How do you feel talking to the therapist?

Before we dive into all the questions you could ask your therapist during the initial consult (or whenever, really) you’ll want to check in with yourself during the meeting and right afterwards. It’s important to make sure you actually want to move forward with the therapist and there are some key things to consider before making that decision. 

  • Do you feel emotionally and physically safe? 
  • Does it seem like you could trust this person?
  • Do you like how they carry themselves?
  • Do you think they ask good questions?
  • Do they seem knowledgeable and competent?
  • Do you like them and enjoy spending time with them?
  • Are they setting the right tone?
  • Does the office feel comfortable?
  • Does it feel confidential?
  • Do you feel distracted and not engaged?
  • Do you want to stay and talk or are you counting down the minutes until you can leave?
  • Do you feel heard and understood?
  • Do you like the questions that are being asked of you?
  • Does the therapist seem empathetic to your situation?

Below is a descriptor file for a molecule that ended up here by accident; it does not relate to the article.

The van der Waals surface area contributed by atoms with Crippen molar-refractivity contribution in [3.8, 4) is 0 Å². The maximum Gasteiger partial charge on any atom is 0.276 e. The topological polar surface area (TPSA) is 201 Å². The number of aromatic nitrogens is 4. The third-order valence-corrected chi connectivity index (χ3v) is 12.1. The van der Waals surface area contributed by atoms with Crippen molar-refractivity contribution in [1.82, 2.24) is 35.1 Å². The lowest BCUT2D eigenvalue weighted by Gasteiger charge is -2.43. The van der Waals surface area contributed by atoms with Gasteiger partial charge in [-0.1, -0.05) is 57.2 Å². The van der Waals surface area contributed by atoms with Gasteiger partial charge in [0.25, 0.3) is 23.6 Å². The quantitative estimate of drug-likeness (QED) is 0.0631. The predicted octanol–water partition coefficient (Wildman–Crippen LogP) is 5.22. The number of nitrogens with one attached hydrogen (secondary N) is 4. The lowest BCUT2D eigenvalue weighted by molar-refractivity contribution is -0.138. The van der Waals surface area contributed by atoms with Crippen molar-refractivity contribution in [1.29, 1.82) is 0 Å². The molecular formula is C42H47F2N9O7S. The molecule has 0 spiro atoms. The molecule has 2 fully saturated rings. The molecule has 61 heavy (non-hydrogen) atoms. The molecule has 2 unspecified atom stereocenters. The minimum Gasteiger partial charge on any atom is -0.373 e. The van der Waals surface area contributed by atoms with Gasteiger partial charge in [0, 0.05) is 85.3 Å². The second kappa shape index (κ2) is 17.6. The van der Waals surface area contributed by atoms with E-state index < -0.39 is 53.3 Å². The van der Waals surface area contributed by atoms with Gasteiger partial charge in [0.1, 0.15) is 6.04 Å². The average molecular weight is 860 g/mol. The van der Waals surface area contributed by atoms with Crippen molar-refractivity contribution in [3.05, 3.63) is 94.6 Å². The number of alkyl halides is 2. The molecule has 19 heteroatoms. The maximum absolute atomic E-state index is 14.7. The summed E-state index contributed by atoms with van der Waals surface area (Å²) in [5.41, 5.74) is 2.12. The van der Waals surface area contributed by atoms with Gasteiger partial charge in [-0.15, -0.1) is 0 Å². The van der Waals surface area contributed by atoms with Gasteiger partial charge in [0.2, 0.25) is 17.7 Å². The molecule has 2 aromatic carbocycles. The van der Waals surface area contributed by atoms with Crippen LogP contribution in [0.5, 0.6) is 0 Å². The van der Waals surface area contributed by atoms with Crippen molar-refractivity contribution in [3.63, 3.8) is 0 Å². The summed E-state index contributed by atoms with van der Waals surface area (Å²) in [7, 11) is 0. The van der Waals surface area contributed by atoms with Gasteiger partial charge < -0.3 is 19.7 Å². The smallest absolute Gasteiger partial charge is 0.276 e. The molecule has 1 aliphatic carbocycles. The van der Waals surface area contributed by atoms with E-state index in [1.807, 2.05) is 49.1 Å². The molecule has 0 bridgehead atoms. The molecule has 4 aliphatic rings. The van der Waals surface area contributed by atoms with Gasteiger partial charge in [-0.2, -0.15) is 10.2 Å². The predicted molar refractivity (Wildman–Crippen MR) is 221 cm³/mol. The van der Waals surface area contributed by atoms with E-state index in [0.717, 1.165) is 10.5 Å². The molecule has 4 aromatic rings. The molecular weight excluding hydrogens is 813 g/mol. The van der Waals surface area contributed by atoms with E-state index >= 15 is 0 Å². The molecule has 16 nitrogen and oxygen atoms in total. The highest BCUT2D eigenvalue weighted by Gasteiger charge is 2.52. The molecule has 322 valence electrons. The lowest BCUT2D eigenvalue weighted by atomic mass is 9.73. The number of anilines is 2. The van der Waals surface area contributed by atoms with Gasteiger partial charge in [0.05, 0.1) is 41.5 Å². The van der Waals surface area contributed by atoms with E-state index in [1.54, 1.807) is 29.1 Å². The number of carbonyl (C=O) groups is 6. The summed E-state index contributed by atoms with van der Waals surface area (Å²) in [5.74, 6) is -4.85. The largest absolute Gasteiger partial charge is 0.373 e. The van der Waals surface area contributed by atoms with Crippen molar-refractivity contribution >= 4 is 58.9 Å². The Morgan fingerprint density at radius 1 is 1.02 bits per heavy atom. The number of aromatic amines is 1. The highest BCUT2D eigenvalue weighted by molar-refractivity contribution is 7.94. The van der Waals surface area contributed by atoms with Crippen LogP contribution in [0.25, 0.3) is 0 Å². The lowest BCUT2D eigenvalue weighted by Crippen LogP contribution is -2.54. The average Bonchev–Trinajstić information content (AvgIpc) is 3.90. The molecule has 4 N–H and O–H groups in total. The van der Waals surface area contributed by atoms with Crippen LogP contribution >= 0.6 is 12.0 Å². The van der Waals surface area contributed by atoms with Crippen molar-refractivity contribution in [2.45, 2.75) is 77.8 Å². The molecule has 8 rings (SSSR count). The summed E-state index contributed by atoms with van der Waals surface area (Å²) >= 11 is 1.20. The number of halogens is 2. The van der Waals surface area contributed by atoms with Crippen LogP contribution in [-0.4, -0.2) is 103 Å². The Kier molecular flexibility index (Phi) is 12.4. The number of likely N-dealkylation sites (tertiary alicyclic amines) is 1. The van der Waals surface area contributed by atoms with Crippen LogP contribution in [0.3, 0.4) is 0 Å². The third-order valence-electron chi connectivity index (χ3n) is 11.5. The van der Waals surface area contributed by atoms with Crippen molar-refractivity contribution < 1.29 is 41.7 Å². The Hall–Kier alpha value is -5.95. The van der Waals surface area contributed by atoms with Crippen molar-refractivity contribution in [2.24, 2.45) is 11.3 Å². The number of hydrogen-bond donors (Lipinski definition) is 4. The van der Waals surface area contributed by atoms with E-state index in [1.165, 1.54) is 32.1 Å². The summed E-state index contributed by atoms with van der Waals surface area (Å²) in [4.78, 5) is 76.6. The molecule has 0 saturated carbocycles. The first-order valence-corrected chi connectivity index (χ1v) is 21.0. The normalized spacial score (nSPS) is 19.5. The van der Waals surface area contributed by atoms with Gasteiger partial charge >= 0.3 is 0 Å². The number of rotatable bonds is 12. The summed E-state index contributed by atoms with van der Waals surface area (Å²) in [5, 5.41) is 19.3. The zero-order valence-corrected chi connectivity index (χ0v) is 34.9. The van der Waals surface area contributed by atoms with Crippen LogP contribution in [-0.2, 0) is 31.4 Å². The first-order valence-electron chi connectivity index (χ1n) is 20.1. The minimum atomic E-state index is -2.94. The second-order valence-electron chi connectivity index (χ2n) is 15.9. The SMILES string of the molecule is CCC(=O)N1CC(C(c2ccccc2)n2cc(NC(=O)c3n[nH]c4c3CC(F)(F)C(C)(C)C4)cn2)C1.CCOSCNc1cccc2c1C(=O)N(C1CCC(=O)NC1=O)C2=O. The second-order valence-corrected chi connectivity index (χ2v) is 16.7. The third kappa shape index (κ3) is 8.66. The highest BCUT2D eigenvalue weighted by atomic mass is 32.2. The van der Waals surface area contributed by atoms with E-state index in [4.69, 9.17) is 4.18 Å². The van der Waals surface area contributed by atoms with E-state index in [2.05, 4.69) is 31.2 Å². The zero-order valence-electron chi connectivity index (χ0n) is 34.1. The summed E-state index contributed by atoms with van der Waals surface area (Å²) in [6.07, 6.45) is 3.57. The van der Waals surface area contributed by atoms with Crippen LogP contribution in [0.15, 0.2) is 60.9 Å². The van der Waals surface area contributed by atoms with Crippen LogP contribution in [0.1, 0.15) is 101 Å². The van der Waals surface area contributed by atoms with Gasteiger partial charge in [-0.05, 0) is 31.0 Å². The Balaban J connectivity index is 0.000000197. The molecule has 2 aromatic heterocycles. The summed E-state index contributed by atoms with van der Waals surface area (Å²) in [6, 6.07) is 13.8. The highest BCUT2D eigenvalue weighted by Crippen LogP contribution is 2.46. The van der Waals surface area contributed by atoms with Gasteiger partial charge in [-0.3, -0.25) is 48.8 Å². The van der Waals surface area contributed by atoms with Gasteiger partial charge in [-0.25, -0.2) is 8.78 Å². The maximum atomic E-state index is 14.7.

If you don’t get a good feeling overall, talk to other counselors until you do. If you keep feeling uncomfortable after speaking with multiple therapists, then it may just be you. Which is incredibly common and nothing to be worried about or ashamed of. Therapy can be nerve wracking and cause a fair amount of anxiety. Especially if you’ve never been to a therapist before. While you’re anxiety about talking to someone may not completely go away in an initial consult, you’ll want to feel a bit of a relief at the end of a conversation. Or at the very least, you’ll feel like it’s safe to talk about anxiety inducing topics.

You need to ask questions 

It’s not just about the therapist figuring out if they can treat you. Can you sit in a room once a week and spill your guts to this person? You need to figure out if you think you’ll be able to tell them really vulnerable things.